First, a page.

Britain wants ‘continuity’ in EU trade agreements
British Prime Minister Theresa May | Peter Nicholls/WPA Pool via Getty Images
LONDON — The U.K. will try to soften the economic blow of Brexit by clinging on to as many EU trade agreements with non-EU countries as it can, a senior Whitehall official indicated.
While Prime Minister Theresa May and Trade Secretary Liam Fox have publicly focused on the potential for Britain to strike fresh bilateral free trade deals after Brexit, a senior civil servant in Fox’s Department for International Trade (DIT) said Tuesday that “continuity” in trade agreements with around 30 countries, with which the U.K. currently trades via EU-brokered agreements, would be a priority.
John Alty, director general of DIT’s Trade Policy Group, said his department’s work was currently only in the “planning and exploratory” stage, indicating that key decisions such as whether the U.K. remains within the European customs union, or the common commercial policy, had not yet been made.
But he said the department had begun work on “certain things that we are pretty confident we will need to do,” such as establishing the U.K.’s new place in the World Trade Organization, and looking at existing EU trade agreements with non-EU countries, which he said would provide “some sort of benchmark for our trading relations.”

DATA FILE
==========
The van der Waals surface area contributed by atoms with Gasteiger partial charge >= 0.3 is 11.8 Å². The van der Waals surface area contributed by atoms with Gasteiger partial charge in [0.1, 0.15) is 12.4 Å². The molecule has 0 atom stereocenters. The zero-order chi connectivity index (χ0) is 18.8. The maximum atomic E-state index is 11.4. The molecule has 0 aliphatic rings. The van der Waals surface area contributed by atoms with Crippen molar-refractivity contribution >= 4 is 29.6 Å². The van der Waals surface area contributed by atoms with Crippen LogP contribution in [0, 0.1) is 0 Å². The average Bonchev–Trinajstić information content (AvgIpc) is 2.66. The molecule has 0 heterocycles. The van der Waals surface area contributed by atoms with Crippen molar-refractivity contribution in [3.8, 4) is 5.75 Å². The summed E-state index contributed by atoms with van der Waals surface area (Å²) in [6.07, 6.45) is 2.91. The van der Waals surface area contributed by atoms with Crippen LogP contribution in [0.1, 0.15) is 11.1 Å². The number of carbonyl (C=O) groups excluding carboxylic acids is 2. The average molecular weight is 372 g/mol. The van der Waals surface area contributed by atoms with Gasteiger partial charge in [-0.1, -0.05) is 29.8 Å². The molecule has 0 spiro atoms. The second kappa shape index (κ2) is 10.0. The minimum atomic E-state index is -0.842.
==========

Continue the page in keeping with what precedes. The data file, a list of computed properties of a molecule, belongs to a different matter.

“We’re looking at existing agreements that the EU has with a number of countries — about 30 actually, some of them developing countries,” he said. “Those will be priorities, to test out the appetite of countries to seek continuity there.”
The U.K. was also “trying to push the trade agenda” while it remained in the EU, Alty said, singling out the Trade in Services Agreement, which aims at liberalizing trade in services such as banking, healthcare and transport between the EU, the U.S. and more than 20 other counties.
“That would be a very important agreement for the U.K. to be part of,” he said.
Economists often note the political challenges of seeking to retain the conditions of the EU’s deals. South Korea, for example, is a bigger exporter of goods than the U.K. and Seoul would probably seek more favorable trade terms than those in its EU deal.